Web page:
Jenny can be a nervous sort, dependent on Eva's approval that when things go wrong you get the impression it ain't pretty. I have heard stories about Jenny using hysterics to try to turn away negative stories about Eva and Success, knowing she will get blamed. So it will be interesting to watch how Jenny in charge operates -- but we know she is really not in charge.
I first met Jenny Sedlis at the end of the 2009 school year at a rally GEM supported outside PS 123 in Harlem, another Eva take-over target. She claimed she was an ed notes reader --- monitoring even the blogs for negative Eva stuff, of which Ed Notes is proud to have lead the way. Over the years we have had some nice chats at Gotham Schools parties and at confrontations with the Success machine. I think she really believes that ed deform crap. I know people who despise her for her shilliness but as you know I am not a hater and when we see each other we sometimes hug ---- (she is better than Joel Klein to hug). The thinking must be that using charm might moderate some hostility. It doesn't work but I always love to joust with the Success Stepford crew, though I find some of the parents interesting to talk to.
At one hearing in district 14 the vehemence against Success was so intense as she spoke she looked rocked. (I have some good tape of that -- I almost felt sorry for her.) She started sending surrogates to do her dirty work.
Hey, I have an idea: Jenny Sedlis for next chancellor.
Here is the WSJ article:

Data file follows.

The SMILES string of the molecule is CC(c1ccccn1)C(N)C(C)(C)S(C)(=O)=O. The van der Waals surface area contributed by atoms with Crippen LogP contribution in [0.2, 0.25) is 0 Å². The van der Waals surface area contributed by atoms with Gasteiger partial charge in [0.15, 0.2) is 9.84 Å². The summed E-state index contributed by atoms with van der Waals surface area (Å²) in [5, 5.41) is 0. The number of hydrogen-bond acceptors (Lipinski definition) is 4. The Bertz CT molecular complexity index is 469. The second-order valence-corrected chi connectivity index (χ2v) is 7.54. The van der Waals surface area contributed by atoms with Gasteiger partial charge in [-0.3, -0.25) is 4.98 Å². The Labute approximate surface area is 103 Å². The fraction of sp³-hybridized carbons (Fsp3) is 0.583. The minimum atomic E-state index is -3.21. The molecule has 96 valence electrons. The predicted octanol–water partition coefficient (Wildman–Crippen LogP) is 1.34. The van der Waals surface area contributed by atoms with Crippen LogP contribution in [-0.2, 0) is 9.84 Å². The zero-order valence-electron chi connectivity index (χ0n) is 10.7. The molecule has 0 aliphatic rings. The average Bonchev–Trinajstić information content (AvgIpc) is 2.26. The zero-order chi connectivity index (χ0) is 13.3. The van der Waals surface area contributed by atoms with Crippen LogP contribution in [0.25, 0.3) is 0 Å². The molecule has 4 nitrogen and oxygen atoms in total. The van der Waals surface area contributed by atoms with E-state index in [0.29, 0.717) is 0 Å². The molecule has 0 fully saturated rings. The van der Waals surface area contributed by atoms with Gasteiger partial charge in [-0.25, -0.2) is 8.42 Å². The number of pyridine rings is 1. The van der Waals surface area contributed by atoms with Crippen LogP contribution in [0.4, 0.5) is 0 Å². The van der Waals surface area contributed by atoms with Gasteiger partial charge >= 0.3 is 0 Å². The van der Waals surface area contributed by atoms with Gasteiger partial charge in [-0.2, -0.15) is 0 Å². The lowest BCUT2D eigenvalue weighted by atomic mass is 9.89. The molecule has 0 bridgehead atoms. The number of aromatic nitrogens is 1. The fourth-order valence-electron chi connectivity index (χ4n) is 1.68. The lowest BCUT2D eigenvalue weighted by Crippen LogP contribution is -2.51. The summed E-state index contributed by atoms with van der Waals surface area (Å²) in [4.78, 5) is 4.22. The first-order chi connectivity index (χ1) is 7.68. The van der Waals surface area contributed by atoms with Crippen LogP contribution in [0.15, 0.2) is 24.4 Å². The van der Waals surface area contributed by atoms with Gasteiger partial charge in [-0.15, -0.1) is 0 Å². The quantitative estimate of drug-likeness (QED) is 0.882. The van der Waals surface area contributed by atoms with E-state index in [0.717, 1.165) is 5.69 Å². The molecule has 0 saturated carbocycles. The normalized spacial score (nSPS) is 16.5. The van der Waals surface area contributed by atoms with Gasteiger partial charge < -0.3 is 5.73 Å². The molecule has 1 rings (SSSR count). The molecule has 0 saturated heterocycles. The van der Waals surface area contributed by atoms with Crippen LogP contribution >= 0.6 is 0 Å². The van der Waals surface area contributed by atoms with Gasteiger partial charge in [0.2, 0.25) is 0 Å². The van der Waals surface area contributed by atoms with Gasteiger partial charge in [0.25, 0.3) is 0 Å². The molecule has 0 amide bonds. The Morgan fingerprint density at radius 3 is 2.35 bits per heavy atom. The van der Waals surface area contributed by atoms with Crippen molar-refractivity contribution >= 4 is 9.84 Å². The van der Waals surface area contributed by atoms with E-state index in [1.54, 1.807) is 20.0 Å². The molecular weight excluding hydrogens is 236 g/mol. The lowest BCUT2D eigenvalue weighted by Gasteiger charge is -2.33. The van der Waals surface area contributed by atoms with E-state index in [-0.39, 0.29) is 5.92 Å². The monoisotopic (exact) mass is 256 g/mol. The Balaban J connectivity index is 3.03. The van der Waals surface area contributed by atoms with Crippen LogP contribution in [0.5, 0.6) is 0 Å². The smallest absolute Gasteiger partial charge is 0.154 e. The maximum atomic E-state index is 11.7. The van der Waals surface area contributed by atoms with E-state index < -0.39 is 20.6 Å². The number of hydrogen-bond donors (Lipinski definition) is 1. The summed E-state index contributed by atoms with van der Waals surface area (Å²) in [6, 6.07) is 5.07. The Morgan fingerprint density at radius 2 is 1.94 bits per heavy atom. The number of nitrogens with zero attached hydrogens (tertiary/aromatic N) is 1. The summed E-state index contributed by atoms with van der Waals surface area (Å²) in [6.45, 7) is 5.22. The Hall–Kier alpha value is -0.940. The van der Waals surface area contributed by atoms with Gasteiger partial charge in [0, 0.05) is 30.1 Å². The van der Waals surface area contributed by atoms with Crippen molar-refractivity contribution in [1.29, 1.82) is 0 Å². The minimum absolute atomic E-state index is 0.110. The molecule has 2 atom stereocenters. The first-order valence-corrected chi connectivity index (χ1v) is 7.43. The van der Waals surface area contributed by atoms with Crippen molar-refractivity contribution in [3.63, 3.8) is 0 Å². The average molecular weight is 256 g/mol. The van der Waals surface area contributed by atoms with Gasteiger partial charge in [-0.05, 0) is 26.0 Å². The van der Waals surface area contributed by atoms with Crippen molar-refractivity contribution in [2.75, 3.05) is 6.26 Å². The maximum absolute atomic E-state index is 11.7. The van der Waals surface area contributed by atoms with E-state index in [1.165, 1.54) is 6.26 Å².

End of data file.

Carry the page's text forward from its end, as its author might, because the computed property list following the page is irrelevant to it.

StudentsFirstNY, a pro-charter school organization that launched with a bang a year ago and then stalled, has signaled it is ready to jump back into New York City politics, hiring the top lieutenant of a polarizing charter chain.Jenny Sedlis, who helped former City Council Member Eva Moskowitz build Success Academy Charter Schools, will start in September as the new executive director, the group plans to announce Friday. Officials said this would show they weren't going to sit out the mayor's race."This is a launching of a pretty important new beginning, especially with the mayor's race in full swing," said Ms. Moskowitz, a StudentsFirstNY board member.The group had said it could raise about $10 million and would put its stamp on the mayoral contest, but it has yet to take action. Ms. Sedlis said it is still unclear whether the group will make an endorsement in the mayoral primary or the general election, though she said there would be roughly the same amount of money on the table.Until now, the 30-year-old Ms. Sedlis has been Ms. Moskowitz's right-hand woman, running ground battles for the Success Academy chain, which consistently posts high test scores but draws a backlash when it opens a new school. "I'm pretty battle-tested," Ms. Sedlis said. "I'm not going to shy away from a fight that's going to take place."StudentsFirstNY turned heads a year ago when it launched as the New York partner of the national advocacy group founded by former Washington, D.C., schools Chancellor Michelle Rhee, a pioneer in the movement known as education reform.At the helm was Micah Lasher, a former lobbyist for Mayor Michael Bloomberg who promised to put pressure on elected officials and provide an alternative source of cash and support for politicians afraid of breaking with the United Federation of Teachers. Another board member is former city schools chancellor Joel Klein, who now works for News Corp., which owns The Wall Street Journal.In the fall, StudentsFirstNY made enacting tougher teacher evaluations its top priority, running advertisements urging the city and the teachers union to negotiate a resolution. It hosted parent meetings explaining the importance of new evaluations and ran social-media campaigns to draw attention to the issue. And in January, it released a report about the proliferation of poorly rated teachers in the city's lowest-income schools.Pro-union groups fought back, recruiting elected officials to pledge to reject money from the organization. Many said they wouldn't take money—regardless of whether it was offered to begin with. For instance, mayoral candidate Bill de Blasio, the city's public advocate, has said he wouldn't take money from the group. (StudentsFirstNY has said it wouldn't offer him any.)UFT President Michael Mulgrew said StudentsFirstNY's was already having an effect on the mayoral race: Candidates think "what they need to do is stay away from them."Mr. Lasher left in March to work for Attorney General Eric Schneiderman, leaving the group leaderless just when the mayoral race started to pick up steam. Mr. Lasher declined to comment."It was disappointing, just because the thing was getting under way, but such is life," Ms. Moskowitz said.In Ms. Sedlis, the group has someone who comes alive when talking about the specifics of education policies, and someone who isn't just a fighter, but also one who has spent years building schools and walking in and out of classrooms.Though she said the organization's priorities weren't set, she personally is in favor of changing teacher certification to make sure educators are better prepared to step foot in the classroom, and she supports something known as "parent trigger," a concept that allows parents to take over a public school. Perhaps most importantly, she said she cared about a new teachers contract, which the next mayor will negotiate."There are so many provisions of the contract people don't talk about," she said. "So much of why [Success Academy] is successful is because we have the flexibility to orient the school around the needs of children."